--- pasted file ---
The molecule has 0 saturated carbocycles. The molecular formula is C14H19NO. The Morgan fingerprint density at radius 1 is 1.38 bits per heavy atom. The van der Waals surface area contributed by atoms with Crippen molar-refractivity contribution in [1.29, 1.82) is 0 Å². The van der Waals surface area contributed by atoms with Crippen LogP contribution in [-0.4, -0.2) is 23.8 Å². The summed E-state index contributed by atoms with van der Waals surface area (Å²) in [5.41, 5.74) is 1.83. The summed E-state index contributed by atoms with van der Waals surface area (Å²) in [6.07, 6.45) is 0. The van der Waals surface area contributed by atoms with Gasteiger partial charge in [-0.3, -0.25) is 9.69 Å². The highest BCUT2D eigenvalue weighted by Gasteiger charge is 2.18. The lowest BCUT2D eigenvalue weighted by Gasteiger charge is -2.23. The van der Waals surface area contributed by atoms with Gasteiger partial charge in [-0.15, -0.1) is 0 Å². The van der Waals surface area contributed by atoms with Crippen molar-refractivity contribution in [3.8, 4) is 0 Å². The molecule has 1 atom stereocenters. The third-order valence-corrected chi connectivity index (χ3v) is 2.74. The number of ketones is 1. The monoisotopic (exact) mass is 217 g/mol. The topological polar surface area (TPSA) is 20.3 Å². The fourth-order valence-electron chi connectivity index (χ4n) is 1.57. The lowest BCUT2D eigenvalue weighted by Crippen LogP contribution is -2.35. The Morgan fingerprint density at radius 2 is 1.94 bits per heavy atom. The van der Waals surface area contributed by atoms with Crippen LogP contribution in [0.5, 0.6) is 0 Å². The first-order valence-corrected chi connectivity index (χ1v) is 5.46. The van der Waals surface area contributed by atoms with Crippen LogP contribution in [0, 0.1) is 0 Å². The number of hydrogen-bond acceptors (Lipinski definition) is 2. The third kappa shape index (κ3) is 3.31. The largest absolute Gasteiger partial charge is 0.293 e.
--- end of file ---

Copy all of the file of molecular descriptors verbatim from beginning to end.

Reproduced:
The molecule has 0 saturated carbocycles. The molecular formula is C14H19NO. The Morgan fingerprint density at radius 1 is 1.38 bits per heavy atom. The van der Waals surface area contributed by atoms with Crippen molar-refractivity contribution in [1.29, 1.82) is 0 Å². The van der Waals surface area contributed by atoms with Crippen LogP contribution in [-0.4, -0.2) is 23.8 Å². The summed E-state index contributed by atoms with van der Waals surface area (Å²) in [5.41, 5.74) is 1.83. The summed E-state index contributed by atoms with van der Waals surface area (Å²) in [6.07, 6.45) is 0. The van der Waals surface area contributed by atoms with Gasteiger partial charge in [-0.3, -0.25) is 9.69 Å². The highest BCUT2D eigenvalue weighted by Gasteiger charge is 2.18. The lowest BCUT2D eigenvalue weighted by Gasteiger charge is -2.23. The van der Waals surface area contributed by atoms with Gasteiger partial charge in [-0.15, -0.1) is 0 Å². The van der Waals surface area contributed by atoms with Crippen molar-refractivity contribution in [3.8, 4) is 0 Å². The molecule has 1 atom stereocenters. The third-order valence-corrected chi connectivity index (χ3v) is 2.74. The number of ketones is 1. The monoisotopic (exact) mass is 217 g/mol. The topological polar surface area (TPSA) is 20.3 Å². The fourth-order valence-electron chi connectivity index (χ4n) is 1.57. The lowest BCUT2D eigenvalue weighted by Crippen LogP contribution is -2.35. The Morgan fingerprint density at radius 2 is 1.94 bits per heavy atom. The van der Waals surface area contributed by atoms with Crippen LogP contribution in [0.5, 0.6) is 0 Å². The first-order valence-corrected chi connectivity index (χ1v) is 5.46. The van der Waals surface area contributed by atoms with Crippen LogP contribution in [0, 0.1) is 0 Å². The number of hydrogen-bond acceptors (Lipinski definition) is 2. The third kappa shape index (κ3) is 3.31. The largest absolute Gasteiger partial charge is 0.293 e.